# Polynomials of several variable is integral domain [closed]

Let $$k$$ be a field and $$k[X_1,...,X_n]$$ a ring of polynomials in $$n$$ variables. In which case is $$k[X_1,...,X_n]$$ an integral domain?

• For any integral domain $R$, the polynomial ring $R[X_1,\dots,X_n]$ is an integral domain. – Bernard Feb 10 '20 at 12:46
• Sorry for a easy questions (I am very beginner in algebra). Can you write a prove of that fact? – VDGG Feb 10 '20 at 12:48
• See this post and apply recursively. – Dietrich Burde Feb 10 '20 at 12:55

## 2 Answers

Always.

For a given ring $$R$$ we have: $$R[X_1,\ldots,X_n]$$ is an integral domain if and only if $$R$$ is. And in your case $$R=k$$ is a field, which is an integral domain.

Proof. Step 1. We will show that $$R[X]$$ is an integral domain if and only if $$R$$ is.

"$$\Rightarrow$$" Note that $$R$$ is a subring of $$R[X]$$. And subrings of integral domains are integral domains.

"$$\Leftarrow$$" Assume that $$W=\sum w_nX^n$$ and $$U=\sum u_nX^n$$ and $$WU=0$$. Assume that both $$W,U\neq 0$$ and note that the coefficient of $$WU$$ at $$\deg(WU)$$ is $$w_{\deg{W}}\cdot u_{\deg{U}}$$. But since $$WU=0$$ then $$w_{\deg{W}}\cdot u_{\deg{U}}=0$$ and since $$R$$ is an integral domain then $$w_{\deg{W}}=0=u_{\deg{u}}$$ which contradicts the definition of $$\deg$$ (which is the highest index with nonzero coefficient).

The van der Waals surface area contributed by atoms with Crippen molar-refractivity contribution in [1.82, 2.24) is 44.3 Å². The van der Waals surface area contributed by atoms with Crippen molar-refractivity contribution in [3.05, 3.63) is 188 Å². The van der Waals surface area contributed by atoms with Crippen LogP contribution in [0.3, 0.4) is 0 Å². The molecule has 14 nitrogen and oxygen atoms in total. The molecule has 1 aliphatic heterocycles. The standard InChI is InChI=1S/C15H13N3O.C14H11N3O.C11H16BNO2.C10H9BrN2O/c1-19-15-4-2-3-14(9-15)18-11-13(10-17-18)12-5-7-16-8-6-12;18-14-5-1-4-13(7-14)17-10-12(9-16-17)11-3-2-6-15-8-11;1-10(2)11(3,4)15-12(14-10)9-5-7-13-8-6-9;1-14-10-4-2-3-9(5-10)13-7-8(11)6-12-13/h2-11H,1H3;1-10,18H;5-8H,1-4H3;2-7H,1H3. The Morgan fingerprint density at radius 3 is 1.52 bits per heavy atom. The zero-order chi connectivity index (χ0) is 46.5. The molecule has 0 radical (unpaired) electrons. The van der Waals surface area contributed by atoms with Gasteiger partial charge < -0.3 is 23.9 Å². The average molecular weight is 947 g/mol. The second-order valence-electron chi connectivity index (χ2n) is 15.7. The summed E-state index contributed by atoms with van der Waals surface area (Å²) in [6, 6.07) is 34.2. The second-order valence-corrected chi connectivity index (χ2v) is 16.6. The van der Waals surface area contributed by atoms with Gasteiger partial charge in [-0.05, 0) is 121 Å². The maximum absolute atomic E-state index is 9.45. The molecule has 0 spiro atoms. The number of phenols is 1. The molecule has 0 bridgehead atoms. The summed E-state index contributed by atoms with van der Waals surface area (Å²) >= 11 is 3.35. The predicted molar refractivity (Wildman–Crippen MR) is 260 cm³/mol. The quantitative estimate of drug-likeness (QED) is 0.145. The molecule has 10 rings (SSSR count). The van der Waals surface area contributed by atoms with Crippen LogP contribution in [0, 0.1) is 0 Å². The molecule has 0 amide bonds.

Step 2. $$R[X_1,\ldots,X_n]$$ is isomorphic to $$R[X_1][X_2]\cdots[X_n]$$ and therfore by Step 1 and induction on $$n$$ we conclude that $$R[X_1,\ldots, X_n]$$ is an integral domain if and only if $$R$$ is.

• Thank a lot! and how I can prove that? – VDGG Feb 10 '20 at 12:48
• Erekle, see the above duplicate for a proof. – Dietrich Burde Feb 10 '20 at 12:58
• @ErekleKhurodze I've updated the answer. – freakish Feb 10 '20 at 13:00

A proof that $$R[X_1,\dots,X_n]$$ is an integral domain if $$R$$ is this:

By a trivial induction, it is enough to show it for a single indeterminate. Consider two polynomials $$p(X)=a_0+a_1X+\dots+a_n X^d\enspace(a_d\ne 0),\quad q(X)=b_0+b_1X+\dots+b_e X^e\enspace(b_e\ne 0).$$ The leading term of $$p(X)q(X)$$ is $$a_db_e X^{d+e}$$, by the definition of multiplication in $$R[X]$$, and it is non-zero since $$a_db_e\ne 0$$.